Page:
There are 11 results.
The IEA Heat Pump Technologies programme develops and disseminates objective and balanced information on heat pumps, refrigeration technologies and air conditioning with the aim of exploiting the environmentally relevant and energetic potential of these technologies. This programme includes joint research projects, workshops, conferences and an information service (IEA Heat Pump Centre).
International cooperation aiming at widening the use of compact heat exchangers in heat pumping equipment. The goal of this project is to identify compact heat exchangers, either existing or under development, that may be applied in heat pumping equipment such as compression or absorption heat pumps.
A significant use of alternative heat sources with the help of district heating and cooling networks is a major challenge for a sustainable energy supply. In times of increasing shares of fluctuating producers such as PV and wind energy, the relevance of heat pumps increases. Within the framework of the IEA HPT Annex 47, potentials and barriers for the integration of heat pumps in DHC networks were analyzed.
The project aims at showing the potential of heat pumps for the energy supply of multi-family houses and providing a contribution to the elimination of market barriers. Concepts and innovative technological options of heat pumps will be analyzed making use of simulation and experiments. The results will be disseminated in international expert meetings and amongst national stakeholders.
The project aimed at investigating the performance and market potential of gas-fired absorption heat pumps (AHPs) in domestic and small commercial or industrial buildings or applications. Selected processes were simulated for various types of buildings in order to calculate the energetic, ecological and economical potential of this technology. The results were compared with monitoring data of a gas-fired AHP system. In addition, a market survey including market barriers for gas-fired AHPs in Austria was conducted and a list of market supporting measures was compiled.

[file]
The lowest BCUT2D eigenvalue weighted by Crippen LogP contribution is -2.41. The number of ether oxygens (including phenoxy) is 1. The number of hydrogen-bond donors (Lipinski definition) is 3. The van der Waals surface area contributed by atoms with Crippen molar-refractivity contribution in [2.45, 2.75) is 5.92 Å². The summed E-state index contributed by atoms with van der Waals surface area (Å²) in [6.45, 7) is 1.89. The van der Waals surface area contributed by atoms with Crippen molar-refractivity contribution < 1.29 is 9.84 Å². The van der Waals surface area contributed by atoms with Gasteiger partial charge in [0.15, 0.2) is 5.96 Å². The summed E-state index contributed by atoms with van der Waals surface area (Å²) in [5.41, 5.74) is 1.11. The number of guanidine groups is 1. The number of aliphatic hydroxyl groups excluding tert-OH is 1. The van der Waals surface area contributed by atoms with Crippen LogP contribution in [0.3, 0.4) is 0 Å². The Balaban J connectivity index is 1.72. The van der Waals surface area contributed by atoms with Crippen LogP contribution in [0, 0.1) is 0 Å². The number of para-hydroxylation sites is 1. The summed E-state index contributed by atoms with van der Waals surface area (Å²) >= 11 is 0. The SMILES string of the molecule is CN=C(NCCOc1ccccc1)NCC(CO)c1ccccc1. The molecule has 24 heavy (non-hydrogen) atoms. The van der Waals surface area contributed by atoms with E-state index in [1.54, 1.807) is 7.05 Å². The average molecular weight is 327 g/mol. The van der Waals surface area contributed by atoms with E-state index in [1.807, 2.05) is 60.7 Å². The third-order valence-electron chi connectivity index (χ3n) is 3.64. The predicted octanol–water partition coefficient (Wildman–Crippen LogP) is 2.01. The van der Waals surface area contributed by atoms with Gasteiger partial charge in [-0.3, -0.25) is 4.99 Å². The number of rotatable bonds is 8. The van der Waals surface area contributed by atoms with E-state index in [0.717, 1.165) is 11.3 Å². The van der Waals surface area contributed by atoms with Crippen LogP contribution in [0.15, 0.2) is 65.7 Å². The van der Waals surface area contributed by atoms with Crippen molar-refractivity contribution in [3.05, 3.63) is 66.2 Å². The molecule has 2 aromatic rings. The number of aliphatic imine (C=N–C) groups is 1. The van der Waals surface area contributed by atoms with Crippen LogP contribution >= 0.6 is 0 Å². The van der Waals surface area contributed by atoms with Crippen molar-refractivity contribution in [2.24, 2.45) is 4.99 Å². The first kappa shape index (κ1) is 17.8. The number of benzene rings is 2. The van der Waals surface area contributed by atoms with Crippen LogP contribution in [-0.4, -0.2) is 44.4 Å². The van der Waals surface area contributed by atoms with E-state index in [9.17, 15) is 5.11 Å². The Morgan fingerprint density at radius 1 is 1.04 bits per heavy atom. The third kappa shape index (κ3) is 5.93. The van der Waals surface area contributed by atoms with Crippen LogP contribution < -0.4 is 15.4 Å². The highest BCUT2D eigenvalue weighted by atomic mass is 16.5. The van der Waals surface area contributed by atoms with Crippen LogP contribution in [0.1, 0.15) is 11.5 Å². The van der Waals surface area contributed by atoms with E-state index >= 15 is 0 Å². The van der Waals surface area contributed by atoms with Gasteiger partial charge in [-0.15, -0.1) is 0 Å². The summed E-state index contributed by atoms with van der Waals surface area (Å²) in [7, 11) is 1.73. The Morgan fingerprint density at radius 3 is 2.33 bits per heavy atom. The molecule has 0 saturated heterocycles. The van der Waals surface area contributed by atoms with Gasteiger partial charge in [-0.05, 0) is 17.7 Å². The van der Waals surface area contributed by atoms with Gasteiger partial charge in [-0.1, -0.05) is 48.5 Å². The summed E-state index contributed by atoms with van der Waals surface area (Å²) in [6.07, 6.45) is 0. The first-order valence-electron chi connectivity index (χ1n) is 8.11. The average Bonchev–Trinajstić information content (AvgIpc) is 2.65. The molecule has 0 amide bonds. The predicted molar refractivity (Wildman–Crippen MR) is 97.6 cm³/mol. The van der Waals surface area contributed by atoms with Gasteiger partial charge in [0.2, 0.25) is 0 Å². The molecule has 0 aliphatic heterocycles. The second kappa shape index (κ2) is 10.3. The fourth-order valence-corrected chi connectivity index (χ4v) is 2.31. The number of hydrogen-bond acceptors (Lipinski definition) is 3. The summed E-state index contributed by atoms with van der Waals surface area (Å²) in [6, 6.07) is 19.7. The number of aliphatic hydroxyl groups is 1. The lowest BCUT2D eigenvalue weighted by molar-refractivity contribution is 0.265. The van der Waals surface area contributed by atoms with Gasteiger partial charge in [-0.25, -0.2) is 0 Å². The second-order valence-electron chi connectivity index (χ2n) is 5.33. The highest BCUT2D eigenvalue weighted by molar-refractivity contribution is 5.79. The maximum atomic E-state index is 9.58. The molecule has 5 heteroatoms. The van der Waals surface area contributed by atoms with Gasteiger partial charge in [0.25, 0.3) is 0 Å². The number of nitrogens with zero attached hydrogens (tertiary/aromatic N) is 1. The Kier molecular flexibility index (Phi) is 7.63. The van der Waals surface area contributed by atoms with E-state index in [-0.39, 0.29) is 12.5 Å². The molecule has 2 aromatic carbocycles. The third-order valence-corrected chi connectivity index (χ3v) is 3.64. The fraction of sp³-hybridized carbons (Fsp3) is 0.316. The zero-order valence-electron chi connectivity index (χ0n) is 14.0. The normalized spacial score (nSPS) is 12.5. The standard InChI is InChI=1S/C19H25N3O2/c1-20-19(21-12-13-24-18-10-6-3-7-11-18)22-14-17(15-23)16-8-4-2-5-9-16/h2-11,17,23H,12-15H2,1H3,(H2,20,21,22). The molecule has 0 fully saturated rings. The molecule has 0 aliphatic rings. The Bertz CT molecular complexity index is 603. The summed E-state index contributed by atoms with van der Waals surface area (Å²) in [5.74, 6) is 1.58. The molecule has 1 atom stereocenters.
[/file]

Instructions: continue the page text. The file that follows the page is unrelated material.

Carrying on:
A dominating concept to reach a nearly Zero Energy Building (nZEB) is the combination of solar PV systems and heat pumps. The extended scope of the Annex 49 regards the balance of single buildings and groups of buildings/neighbourhoods, a thorough investigation of heat pump integration options for nZEBs and nZE neighbourhoods by means of monitoring and simulation as well as the design and control optimization for heat pumps in nZEB and the integration into energy systems.
The project aims at enhancing the acceptance of heat pumps and removing market barriers by reducing acoustic noise emissions and vibrations. The project involves: innovative experimental laboratory work, various numerical approaches and preliminary work in context of uniform legal and normative boundary conditions. In addition, new assessment schemes are developed and perceptual tests are carried out.
IEA HPT Annex 55: Comfort and Climate Box – Speeding up market development for integrating heat pumps and storage packages
In the IEA HPT Annex 55, heat pumps with integrated thermal/electrical storage systems for existing buildings that are as close to the market as possible will be developed. Furthermore, measures to accelerate market development will be worked out.
As digitalization progresses, heat pumps are becoming part of the Internet of Things (IoT). In this project, the opportunities and challenges of IoT-capable heat pumps for the use in households, commercial enterprises and industrial applications will be investigated and made available to the relevant target groups in the form of guidelines, data and information relevant to standards.
The aim was to increase the efficiency of outdoor air heat pumps in cold climates in locations with low outside temperatures of up to -25°C. Newly developed heat exchanger concepts were tested and optimized regarding their icing behaviour. Different circuit modifications were modelled and simulation studies for low ambient temperatures were carried out.
The aim of Annex 42 is to analyse the technical possibilities as well as the economic/regulatory framework conditions of heat pumps for load balancing in smart grids, which are largely controlled by electricity supplier, and to investigate the impact on thermal consumers and possible potentials, in order to work out economic incentive models for load shifting and the benefits for energy supply companies and end customers on this basis.